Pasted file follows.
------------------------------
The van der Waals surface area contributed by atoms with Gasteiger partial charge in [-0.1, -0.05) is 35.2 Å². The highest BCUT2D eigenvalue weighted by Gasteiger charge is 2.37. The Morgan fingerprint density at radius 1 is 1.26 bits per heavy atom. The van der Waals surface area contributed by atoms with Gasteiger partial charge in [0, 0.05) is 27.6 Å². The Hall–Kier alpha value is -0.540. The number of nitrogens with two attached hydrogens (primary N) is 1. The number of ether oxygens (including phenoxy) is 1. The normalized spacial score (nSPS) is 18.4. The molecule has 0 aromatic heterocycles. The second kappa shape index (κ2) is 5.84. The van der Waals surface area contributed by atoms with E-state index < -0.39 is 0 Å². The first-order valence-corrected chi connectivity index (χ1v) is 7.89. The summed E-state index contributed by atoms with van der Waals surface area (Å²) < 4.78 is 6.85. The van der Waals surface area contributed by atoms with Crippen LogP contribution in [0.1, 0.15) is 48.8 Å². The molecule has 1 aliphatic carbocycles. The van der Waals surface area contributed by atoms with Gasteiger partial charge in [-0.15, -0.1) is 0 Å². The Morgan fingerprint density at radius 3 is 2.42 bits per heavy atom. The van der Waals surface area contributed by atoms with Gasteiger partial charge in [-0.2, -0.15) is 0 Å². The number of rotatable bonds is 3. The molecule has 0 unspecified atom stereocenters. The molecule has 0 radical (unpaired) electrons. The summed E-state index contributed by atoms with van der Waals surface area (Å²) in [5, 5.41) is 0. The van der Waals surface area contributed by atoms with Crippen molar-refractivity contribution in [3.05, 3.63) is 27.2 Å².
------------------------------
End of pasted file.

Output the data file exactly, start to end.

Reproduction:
The van der Waals surface area contributed by atoms with Gasteiger partial charge in [-0.1, -0.05) is 35.2 Å². The highest BCUT2D eigenvalue weighted by Gasteiger charge is 2.37. The Morgan fingerprint density at radius 1 is 1.26 bits per heavy atom. The van der Waals surface area contributed by atoms with Gasteiger partial charge in [0, 0.05) is 27.6 Å². The Hall–Kier alpha value is -0.540. The number of nitrogens with two attached hydrogens (primary N) is 1. The number of ether oxygens (including phenoxy) is 1. The normalized spacial score (nSPS) is 18.4. The molecule has 0 aromatic heterocycles. The second kappa shape index (κ2) is 5.84. The van der Waals surface area contributed by atoms with E-state index < -0.39 is 0 Å². The first-order valence-corrected chi connectivity index (χ1v) is 7.89. The summed E-state index contributed by atoms with van der Waals surface area (Å²) < 4.78 is 6.85. The van der Waals surface area contributed by atoms with Crippen LogP contribution in [0.1, 0.15) is 48.8 Å². The molecule has 1 aliphatic carbocycles. The van der Waals surface area contributed by atoms with Gasteiger partial charge in [-0.15, -0.1) is 0 Å². The Morgan fingerprint density at radius 3 is 2.42 bits per heavy atom. The van der Waals surface area contributed by atoms with Gasteiger partial charge in [-0.2, -0.15) is 0 Å². The number of rotatable bonds is 3. The molecule has 0 unspecified atom stereocenters. The molecule has 0 radical (unpaired) electrons. The summed E-state index contributed by atoms with van der Waals surface area (Å²) in [5, 5.41) is 0. The van der Waals surface area contributed by atoms with Crippen molar-refractivity contribution in [3.05, 3.63) is 27.2 Å².